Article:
Date Published: July 24, 2017
Author(s): Cina P. Mosito, Albert M. Warnick, Emmanuel E. Esambe.
Developments in the teaching of children with disabilities support pedagogy that emphasises learners’ strengths as opposed to their assumed deficiencies. Educators and mediators who advocate this view continually strive for tools and methodologies that enhance learner participation in academic environments. Computer technology is one of the tools recognised for its potential to enrich learning experiences of learners with an intellectual impairment.
We sought to assess the influence of text-to-speech stories on the reading ability of intellectually challenged learners.
A qualitative action research study that involves learners at a special school in Cape Town, South Africa. Pre- and post-test data of the reading performance of learners are analysed with a focus on how they demonstrate change.
Although no claims can be made about the explicit influence on reading performance, computer-assisted learning has the potential in isolating reading processes that classroom-based interventions can address. In addition, computers enhance motivation and enthusiasm to learn.
A need for education based on inclusion and positive differentiation remains the key driver in any educational interventions.
A diagnosis of intellectual disability (ID) invites several questions on the extent to which one can learn and the speed at which learning can take place (Baroff & Olley 2012:1). ID has been noted to entail impairments that significantly affect (1) conceptual (language, reading, writing, mathematics, reasoning, knowledge and memory) (Alfassi, Weiss & Lifshitz 2009; Edyburn 2004), (2) social (empathy, social judgment, interpersonal communication skills, the ability to make and retain friendships, and similar capacities) and (3) practical (self-management in areas such as personal care, job responsibilities, money management, recreation, and organising school and work tasks) domains (American Psychiatric Association 2013a; Salvador-Carulla et al. 2011). The abilities affected by the ID suggest that knowledge and skills acquisition for learners with disability are often characterised by a higher level of challenges when compared to learners without the condition (Lesgold & Welch-Ross 2012). Given the wide-ranging challenges of this group of learners, the following question is worth pursuing:
What kind of change in reading abilities do learners with intellectual disability undergo when taught through text-to-speech books?
Literacy is an integral part of the curriculum. It is needless to say that success in other areas of learning is strongly linked to the extent to which learners can carry out the literacy acts of reading and writing (Erickson et al. 2009). In the case of learners with ID, literateness is regarded as a strong influence of how they are perceived because being literate enhances their face-to-face interaction with others (UNESCO 2006). In addition, increased levels of literacy among the intellectually disabled bring with them increased perceptions of competence from those without impairments.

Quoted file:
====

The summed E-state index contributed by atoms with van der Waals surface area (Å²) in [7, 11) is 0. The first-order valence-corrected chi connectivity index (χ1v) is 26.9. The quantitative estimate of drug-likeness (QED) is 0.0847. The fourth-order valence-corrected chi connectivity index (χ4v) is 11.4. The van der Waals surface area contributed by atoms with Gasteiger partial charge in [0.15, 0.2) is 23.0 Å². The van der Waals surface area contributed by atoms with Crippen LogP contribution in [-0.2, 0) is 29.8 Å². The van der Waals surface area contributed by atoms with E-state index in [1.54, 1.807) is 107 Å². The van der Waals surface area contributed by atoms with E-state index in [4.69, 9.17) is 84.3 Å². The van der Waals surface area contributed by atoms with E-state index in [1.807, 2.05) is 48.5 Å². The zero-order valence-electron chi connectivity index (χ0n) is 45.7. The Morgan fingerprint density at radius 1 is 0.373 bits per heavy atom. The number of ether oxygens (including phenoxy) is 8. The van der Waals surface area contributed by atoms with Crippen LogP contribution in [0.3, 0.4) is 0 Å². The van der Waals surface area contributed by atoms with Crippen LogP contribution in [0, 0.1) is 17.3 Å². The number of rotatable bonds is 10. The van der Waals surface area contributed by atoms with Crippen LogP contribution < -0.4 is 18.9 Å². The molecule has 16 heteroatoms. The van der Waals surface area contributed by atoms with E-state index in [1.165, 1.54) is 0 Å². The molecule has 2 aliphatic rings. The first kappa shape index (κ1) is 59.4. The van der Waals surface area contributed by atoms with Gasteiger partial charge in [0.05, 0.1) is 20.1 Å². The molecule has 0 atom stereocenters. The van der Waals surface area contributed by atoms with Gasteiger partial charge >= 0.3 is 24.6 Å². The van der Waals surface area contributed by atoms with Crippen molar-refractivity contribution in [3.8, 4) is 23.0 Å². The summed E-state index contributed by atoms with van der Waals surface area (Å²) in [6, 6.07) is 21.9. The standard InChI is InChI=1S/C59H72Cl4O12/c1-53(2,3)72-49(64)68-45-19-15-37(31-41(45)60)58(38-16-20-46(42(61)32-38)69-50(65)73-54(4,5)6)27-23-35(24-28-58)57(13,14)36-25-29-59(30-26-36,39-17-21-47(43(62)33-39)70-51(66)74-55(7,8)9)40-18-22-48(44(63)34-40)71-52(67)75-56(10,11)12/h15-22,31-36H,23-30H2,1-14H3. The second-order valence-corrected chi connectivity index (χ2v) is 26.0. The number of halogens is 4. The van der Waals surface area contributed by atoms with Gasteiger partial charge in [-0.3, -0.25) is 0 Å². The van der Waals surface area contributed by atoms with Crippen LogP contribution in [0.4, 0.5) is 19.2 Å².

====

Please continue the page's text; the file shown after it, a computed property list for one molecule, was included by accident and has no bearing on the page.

This paper reports on part of a larger qualitative action research that was conducted in 2013. The broader study sought to assess the impact of text-to-speech technology on the reading ability of intellectually impaired learners. We opted for a qualitative approach because our interest is in exploring how individual intellectually disabled learners responded to the technology, thus assessing the strengths of such technology as a mediating artefact.
The findings presented in this section are from reading performances of learners during pre- and post-tests and highlights from interviews conducted with educators of these learners.
The gains made by learners might appear insignificant if we were concerned with a learner population without ID. For this group of learners gains like increased enthusiasm and motivation, observable increase in number of words read and sophistication in comprehension such as insertions of their own meaningful words in retelling the story could all attest to the joined mediational impact of educators and listening to and seeing story words on the computer. As reading ability consists of several processes ranging from word recognition, comprehension and fluency, we examine more specifically the nature of processes that emerged following the intervention.
The study set out to assess the influence of computer technology on reading abilities of learners with intellectual impairment. Two crucial implications can be drawn from the foregoing discussion: Despite initial intents, no claims of this influence can be made given the duration of the intervention and the non-exclusion of other influences within the study context which could have influenced the reading behaviours noted in the foregoing section. All the same, important learnings have unfolded from the study.